Fee for failing to meet TEAS Plus requirements, per class

$100.007008$100.006008
Amendment to allege use (AAU), per class$100.007002$200.00

6002

Statement of use (SOU), per class

$100.007003$200.006003
Request for six-month extension for filing an SOU, per class$125.007004$225.00

6004

Request to divide an application, per new application created$100.007006$200.00

6006

Trademark application filing fees. Source: USPTO.

Be prepared to receive further communication from the person who will be reviewing your trademark application. By responding promptly, you can help the process go faster.

How much does it cost to trademark a business name?

The base costs are $250 for the TEAS Plus trademark application per class of goods or services and $350 for the TEAS Standard trademark application (again per class).

If your business entity needs to register additional classes of goods or services, there’s a separate charge for each one.

There can also be additional fees in some cases. These include amendments, failing to include all required information, statement of use, as examples.

Generally, you should expect to pay around $500 for the initial application.

How long does it take to register a trademark?

The USPTO states that the trademark registration process takes about 12-16 months. The timeline will depend on the type of filling you’ve submitted and the correctness of provided information.

To speed things up, you should promptly respond to all communication from the clerk and carefully review their applications to avoid processing delays.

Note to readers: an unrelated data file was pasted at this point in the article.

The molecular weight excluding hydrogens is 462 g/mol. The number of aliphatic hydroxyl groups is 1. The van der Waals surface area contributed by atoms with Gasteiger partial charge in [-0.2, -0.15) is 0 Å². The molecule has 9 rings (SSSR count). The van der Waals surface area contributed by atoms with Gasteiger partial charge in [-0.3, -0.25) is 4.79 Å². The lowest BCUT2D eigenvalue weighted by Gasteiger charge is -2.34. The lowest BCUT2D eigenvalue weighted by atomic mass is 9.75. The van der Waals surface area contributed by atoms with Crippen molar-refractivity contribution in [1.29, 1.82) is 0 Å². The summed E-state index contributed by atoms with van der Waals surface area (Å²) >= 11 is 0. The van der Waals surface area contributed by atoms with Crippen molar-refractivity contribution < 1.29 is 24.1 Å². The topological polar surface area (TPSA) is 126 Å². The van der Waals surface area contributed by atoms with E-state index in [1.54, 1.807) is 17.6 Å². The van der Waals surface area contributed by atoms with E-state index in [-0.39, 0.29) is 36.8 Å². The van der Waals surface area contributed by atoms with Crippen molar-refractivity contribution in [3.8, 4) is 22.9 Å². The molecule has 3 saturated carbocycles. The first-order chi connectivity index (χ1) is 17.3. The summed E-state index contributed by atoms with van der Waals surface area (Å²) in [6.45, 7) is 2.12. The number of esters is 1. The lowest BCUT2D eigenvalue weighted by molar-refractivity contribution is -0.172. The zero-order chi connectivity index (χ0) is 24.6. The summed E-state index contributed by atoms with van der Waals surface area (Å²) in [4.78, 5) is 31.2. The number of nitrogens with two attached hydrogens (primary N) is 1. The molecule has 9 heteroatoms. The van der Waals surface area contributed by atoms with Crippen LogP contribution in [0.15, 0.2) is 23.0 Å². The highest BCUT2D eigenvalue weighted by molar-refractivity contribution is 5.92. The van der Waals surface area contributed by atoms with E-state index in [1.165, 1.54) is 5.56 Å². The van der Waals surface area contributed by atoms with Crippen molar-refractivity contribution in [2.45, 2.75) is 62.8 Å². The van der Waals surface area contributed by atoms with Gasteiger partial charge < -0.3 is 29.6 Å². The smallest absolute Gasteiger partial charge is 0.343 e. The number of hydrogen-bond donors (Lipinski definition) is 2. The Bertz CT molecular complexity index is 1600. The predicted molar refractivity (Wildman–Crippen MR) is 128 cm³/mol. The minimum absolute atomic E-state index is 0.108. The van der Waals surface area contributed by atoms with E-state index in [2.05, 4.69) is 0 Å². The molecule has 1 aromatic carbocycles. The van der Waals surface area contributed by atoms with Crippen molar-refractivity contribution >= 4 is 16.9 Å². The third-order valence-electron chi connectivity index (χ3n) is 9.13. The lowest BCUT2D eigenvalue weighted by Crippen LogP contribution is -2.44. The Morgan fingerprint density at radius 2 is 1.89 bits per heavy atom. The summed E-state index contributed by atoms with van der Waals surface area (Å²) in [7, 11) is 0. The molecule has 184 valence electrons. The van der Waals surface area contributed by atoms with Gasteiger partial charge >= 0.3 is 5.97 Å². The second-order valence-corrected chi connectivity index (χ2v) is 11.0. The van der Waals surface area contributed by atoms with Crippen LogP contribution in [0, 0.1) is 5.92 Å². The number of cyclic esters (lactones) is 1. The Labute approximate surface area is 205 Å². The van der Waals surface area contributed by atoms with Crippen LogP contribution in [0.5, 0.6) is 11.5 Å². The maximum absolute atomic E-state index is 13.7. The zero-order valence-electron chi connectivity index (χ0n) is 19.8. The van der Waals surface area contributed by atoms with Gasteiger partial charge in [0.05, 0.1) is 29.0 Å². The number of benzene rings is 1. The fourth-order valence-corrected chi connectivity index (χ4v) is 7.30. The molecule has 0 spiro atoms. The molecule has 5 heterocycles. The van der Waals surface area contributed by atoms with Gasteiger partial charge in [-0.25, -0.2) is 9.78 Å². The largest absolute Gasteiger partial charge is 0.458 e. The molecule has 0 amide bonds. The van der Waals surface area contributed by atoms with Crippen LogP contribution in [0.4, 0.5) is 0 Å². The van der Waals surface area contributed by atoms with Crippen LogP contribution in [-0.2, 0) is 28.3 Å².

The USPTO provides sample timelines on its website for when the mark is being used in commerce.

Trademark application timeline for when the mark is currently being used with a business entity’s goods/services.
Trademark application timeline for when the mark is currently being used with a business entity’s goods/services. Source: USPTO.gov.

Alternatives to the federal trademark application

Federal trademark registration can be time-consuming and expensive.

Soundly, business owners have several alternatives.

Trademark symbol

One option is using the ™ symbol.

It can be used by a business name so long as that name is being used in trade or commerce. It doesn’t need to be a federally registered trademark. However, without federal trademark registration, business owners have fewer trademark rights. Also, the use of ®, which designates a registered trademark, cannot be used.